Sometimes when you telephone the receptionist at a company and ask what the name of a person is in a certain position (like the sales manager or the product manager), the receptionist may get suspicious of you, believing you are in telesales and that you are going to waste that person’s time. He /she doesn’t want to transfer your call and tells you that the person is unavailable.
I find that it is better to use this first call as an information gathering call. Pre-empt the call with: “I wonder, Mary, whether you can help me?” Nobody minds helping others. Listen for the name of the person and use it. Have your questions ready, like: “I am wondering who makes the decisions in your company on sales training?”, “How many salespeople do you have?”, “Do you have your own trainer?” You reply, “Thanks Mary, you have been very helpful. Could you tell me what time would be a good time to speak with Mr ______ on the phone?” You can even pre-empt your questions with “I want to be sure that what I have to offer will suit Mr ___ so I wonder if I could ask him a couple of questions?”
If you have smooth-talked Mary well enough and the person is there, she will be sure to transfer your call through. If not, call back later or the next day and say, with a smile and authority in your voice (stand up to get the power in your voice), “Good morning Mary, I would like to speak to Mr ____ please”. There is less likelihood that Mary will not transfer you through if you say it with authority and without putting a question mark at the end of your sentence. You may then thank Mary for transferring the call.
Building rapport quickly
The beauty of getting all the information up-front is that you can build rapport immediately with the decision-maker that you want to talk to. You are not going to waste his/her time as you have already done your homework and found out that he/she is a good prospect.
Your approach could be “Good morning ____, I understand that you have ten salespeople working for you and you do not employ a trainer, would that be correct?” “Well, the reason for my call is ________” OR you can use it as a referral, “Good morning Mr _____________ I was talking to Mary in your office and she told me that you have ten salespeople and no full time trainer at the moment. If that is correct, Mary thought it would be a good idea if I spoke to you direct about employing an outside trainer.”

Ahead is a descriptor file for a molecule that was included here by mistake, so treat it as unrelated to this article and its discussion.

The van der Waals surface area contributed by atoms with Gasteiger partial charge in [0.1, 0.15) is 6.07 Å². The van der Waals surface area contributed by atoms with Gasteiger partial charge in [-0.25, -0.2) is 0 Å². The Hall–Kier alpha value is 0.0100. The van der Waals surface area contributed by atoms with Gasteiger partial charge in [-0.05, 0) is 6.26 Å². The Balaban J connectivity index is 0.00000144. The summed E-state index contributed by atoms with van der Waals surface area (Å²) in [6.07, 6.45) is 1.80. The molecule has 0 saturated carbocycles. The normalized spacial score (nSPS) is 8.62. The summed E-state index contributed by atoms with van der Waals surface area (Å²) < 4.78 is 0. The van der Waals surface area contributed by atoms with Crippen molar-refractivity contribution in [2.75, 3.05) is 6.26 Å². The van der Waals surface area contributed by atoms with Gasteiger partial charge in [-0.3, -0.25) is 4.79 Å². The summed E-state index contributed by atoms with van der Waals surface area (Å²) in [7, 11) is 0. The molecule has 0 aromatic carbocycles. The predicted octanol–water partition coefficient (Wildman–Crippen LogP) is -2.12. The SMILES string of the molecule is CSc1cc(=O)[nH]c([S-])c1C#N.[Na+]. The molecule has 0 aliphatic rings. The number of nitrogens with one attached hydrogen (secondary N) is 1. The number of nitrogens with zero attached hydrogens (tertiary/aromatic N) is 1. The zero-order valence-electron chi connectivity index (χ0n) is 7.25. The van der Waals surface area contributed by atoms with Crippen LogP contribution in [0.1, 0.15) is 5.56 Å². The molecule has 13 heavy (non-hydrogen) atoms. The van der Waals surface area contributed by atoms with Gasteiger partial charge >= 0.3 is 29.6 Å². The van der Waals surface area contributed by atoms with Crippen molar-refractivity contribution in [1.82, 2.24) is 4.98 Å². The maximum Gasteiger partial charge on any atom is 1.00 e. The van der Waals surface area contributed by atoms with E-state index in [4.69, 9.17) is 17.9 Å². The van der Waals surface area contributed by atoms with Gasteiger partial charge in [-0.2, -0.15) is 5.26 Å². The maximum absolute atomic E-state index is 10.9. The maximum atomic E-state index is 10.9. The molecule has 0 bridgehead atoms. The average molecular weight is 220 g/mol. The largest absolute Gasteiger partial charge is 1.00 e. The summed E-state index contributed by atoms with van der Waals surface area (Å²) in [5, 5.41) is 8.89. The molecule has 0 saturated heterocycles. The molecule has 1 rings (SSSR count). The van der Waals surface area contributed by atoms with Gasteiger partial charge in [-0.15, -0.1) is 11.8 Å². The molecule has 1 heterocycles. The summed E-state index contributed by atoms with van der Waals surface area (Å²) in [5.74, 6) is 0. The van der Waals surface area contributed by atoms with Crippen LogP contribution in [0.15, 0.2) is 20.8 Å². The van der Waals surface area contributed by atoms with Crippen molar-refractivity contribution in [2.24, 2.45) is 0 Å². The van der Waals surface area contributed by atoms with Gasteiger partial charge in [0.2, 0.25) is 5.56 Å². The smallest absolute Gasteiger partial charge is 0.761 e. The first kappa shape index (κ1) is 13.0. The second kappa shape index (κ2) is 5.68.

When the above does not work!
If you get a really suspicious “gate-keeper” who will never put you through – here’s what you do. Salespeople are not trained to be good “gate-keepers”; they are usually friendly and helpful so you would ask the “gate-keeper” to put you through to “Sales”. The person who answers the call will just tell you that you have been transferred to the wrong department and they will be delighted to put you through to the person you want to talk to. If this technique fails, try the “Accounts Department” they are not trained to be “gate-keepers” either!
When they ask what it’s about
I don’t know about you but I get a bit irritated when people ask me “What do you want to speak to him about?” You feel like there is no point in telling them because they are not the ones who are going to buy from you. However, they are the ones that decide whether or not to transfer your call. This is where it is important to have an “interest-grabbing” statement ready which is packed with value. You would not say “I want to sell him my Time Management System!” You need to say what the benefit of your service is to the decision maker, e.g. you say you want to share an idea with the decision maker that will save him ten hours a week. The more relevant and customized the opening value statement is, the more likely you will get through to the person you want.
For example, an “interest–grabbing” statement to a “gate-keeper” could be; “We specialise in helping sales managers spend less time on paperwork so that they can have more time out of the office making sales. If this is an issue for Mr _____ at the moment, we may have the answer so I would like to ask him some questions to establish that.”
Jenny Cartwright – International Sales Trainer / Speaker / Coach
Author of “Don’t Get Hung up! – How to sell products and services by phone” and “Secrets of Top Sales Professionals.”
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